Learn how employee communications and HR can strengthen your organization’s cybersecurity. Follow these six proven strategies and stay ahead of the game!
The corporate world’s increased dependence on digital technology has turned company security into a top priority for business leaders—if it wasn’t already.
According to the Gartner 2023 CIO and Technology Executive Survey—which included 2,203 CIO respondents in 81 countries and all major industries—cybersecurity was a primary focus for the year, with 66% indicating increased investments in cyber and information security. Exploits like malware, phishing scams, and other viruses affect everyone, from local family businesses to large corporations. Hackers commit cyberattacks daily, so companies of all sizes must prioritize cybersecurity and invest in measures to protect their data and systems.
The number of risks to business security increases as technology continues to evolve, and both industry leaders and hackers learn to adapt and use it to their advantage.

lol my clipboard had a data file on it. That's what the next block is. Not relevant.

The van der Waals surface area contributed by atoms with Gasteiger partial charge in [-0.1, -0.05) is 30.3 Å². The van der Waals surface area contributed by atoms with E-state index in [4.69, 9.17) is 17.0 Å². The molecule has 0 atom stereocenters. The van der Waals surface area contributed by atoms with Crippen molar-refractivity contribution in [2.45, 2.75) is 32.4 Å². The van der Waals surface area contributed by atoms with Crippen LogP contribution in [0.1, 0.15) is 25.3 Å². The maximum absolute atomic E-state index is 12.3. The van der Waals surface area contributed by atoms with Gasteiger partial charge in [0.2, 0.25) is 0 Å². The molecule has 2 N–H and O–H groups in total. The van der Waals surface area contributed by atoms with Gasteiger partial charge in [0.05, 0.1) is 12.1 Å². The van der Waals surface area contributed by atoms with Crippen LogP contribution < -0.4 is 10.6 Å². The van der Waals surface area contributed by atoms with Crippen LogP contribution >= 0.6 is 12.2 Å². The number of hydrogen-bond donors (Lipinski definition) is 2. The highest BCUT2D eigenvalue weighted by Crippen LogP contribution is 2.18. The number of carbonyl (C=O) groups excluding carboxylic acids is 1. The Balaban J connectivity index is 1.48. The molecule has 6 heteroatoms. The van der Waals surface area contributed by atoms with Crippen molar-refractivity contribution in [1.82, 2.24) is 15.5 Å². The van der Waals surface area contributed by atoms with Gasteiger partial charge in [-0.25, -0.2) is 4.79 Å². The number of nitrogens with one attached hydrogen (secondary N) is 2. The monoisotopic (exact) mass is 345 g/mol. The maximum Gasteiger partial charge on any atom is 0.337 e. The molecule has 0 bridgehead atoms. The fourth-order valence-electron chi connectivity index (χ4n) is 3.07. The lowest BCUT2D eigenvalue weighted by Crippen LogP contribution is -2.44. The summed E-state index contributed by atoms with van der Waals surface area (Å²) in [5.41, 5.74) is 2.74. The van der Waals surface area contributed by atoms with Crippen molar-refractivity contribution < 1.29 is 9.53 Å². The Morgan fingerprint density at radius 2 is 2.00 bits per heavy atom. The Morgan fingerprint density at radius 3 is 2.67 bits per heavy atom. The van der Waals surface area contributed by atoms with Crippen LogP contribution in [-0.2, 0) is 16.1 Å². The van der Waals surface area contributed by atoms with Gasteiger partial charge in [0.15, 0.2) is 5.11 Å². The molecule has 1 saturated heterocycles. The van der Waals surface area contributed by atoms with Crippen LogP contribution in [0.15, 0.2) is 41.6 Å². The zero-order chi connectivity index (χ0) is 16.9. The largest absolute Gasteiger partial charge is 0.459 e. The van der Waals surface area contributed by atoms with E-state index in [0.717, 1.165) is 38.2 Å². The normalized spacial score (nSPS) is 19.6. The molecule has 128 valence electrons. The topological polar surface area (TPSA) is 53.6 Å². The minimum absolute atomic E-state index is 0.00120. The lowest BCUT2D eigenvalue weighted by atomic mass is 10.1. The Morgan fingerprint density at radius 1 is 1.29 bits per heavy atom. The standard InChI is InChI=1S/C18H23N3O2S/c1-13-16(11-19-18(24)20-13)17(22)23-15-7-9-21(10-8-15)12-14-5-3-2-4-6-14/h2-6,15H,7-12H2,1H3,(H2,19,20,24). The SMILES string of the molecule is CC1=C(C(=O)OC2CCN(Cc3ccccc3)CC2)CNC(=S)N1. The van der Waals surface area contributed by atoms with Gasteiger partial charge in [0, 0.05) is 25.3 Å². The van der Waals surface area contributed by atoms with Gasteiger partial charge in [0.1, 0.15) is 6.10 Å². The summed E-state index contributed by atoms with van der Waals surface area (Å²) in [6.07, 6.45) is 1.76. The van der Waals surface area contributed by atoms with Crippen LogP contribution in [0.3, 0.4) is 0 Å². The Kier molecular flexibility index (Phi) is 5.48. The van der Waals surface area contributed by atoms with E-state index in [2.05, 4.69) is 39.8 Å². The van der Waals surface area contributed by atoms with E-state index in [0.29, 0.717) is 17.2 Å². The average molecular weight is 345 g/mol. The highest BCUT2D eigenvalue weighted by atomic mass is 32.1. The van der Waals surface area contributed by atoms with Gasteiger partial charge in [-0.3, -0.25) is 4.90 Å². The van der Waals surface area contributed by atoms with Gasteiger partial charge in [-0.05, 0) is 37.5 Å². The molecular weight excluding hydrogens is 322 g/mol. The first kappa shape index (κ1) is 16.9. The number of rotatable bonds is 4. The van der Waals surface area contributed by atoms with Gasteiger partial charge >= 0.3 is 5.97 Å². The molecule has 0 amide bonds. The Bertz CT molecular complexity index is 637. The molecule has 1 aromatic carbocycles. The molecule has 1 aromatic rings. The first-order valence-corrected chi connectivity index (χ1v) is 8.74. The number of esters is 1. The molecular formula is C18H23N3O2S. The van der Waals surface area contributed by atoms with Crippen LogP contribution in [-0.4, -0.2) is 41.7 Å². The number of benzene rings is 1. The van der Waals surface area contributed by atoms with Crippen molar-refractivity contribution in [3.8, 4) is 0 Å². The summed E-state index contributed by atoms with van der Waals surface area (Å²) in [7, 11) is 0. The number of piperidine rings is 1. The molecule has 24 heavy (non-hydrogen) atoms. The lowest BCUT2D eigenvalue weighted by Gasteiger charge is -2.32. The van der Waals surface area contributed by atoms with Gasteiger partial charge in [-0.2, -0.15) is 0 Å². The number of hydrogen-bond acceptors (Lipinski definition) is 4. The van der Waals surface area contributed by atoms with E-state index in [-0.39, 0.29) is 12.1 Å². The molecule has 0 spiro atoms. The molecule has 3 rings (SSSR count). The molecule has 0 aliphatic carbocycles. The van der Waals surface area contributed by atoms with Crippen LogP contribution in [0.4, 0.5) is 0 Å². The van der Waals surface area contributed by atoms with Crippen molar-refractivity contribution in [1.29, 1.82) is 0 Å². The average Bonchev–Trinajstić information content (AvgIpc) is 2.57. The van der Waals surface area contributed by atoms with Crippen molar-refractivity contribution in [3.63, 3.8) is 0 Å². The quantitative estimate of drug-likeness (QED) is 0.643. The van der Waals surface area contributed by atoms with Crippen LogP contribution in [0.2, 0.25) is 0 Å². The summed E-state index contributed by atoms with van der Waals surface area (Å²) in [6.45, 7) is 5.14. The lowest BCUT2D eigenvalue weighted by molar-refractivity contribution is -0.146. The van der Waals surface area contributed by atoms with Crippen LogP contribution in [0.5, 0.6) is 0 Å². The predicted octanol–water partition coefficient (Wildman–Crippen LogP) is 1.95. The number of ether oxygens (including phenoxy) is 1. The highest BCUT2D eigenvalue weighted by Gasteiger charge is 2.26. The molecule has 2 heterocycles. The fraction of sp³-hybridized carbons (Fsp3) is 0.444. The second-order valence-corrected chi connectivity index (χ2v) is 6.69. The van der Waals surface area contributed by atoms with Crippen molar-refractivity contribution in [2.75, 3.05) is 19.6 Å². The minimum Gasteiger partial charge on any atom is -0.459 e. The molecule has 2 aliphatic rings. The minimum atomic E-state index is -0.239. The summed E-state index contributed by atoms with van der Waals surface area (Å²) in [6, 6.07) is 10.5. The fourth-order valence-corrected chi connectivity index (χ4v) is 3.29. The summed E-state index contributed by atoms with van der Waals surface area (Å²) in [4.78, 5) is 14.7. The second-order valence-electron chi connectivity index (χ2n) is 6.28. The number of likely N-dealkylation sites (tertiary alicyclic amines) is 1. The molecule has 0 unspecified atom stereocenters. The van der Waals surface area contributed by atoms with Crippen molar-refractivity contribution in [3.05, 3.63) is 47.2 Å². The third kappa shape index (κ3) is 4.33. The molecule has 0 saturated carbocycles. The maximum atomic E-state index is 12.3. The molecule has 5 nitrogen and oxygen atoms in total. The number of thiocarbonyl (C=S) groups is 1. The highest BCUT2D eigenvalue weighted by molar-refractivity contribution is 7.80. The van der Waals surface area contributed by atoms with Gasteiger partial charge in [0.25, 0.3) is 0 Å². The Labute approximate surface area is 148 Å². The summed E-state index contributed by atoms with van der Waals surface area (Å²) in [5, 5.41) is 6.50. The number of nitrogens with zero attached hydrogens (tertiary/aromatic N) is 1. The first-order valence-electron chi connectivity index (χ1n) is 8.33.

As four in ten businesses (39%) regularly become victims of breaches, it’s no wonder that 77% of businesses say cyber security is a high priority. Cyberattacks put revenue, intellectual assets, data, reputation, and business continuity at risk and increase the prospect of regulatory (GDPR) financial penalties.
And while cybercrime is one of the biggest threats businesses face, there is a silver lining. In addition to increased investment in security software, HR and internal communications (IC) departments can have a real impact on helping achieve cybersecurity outcomes. Here are a few ways HR and Comms teams can boost cybersecurity from the inside out.
#1 Communicate Your Internal Cyber Attack Prevention Strategy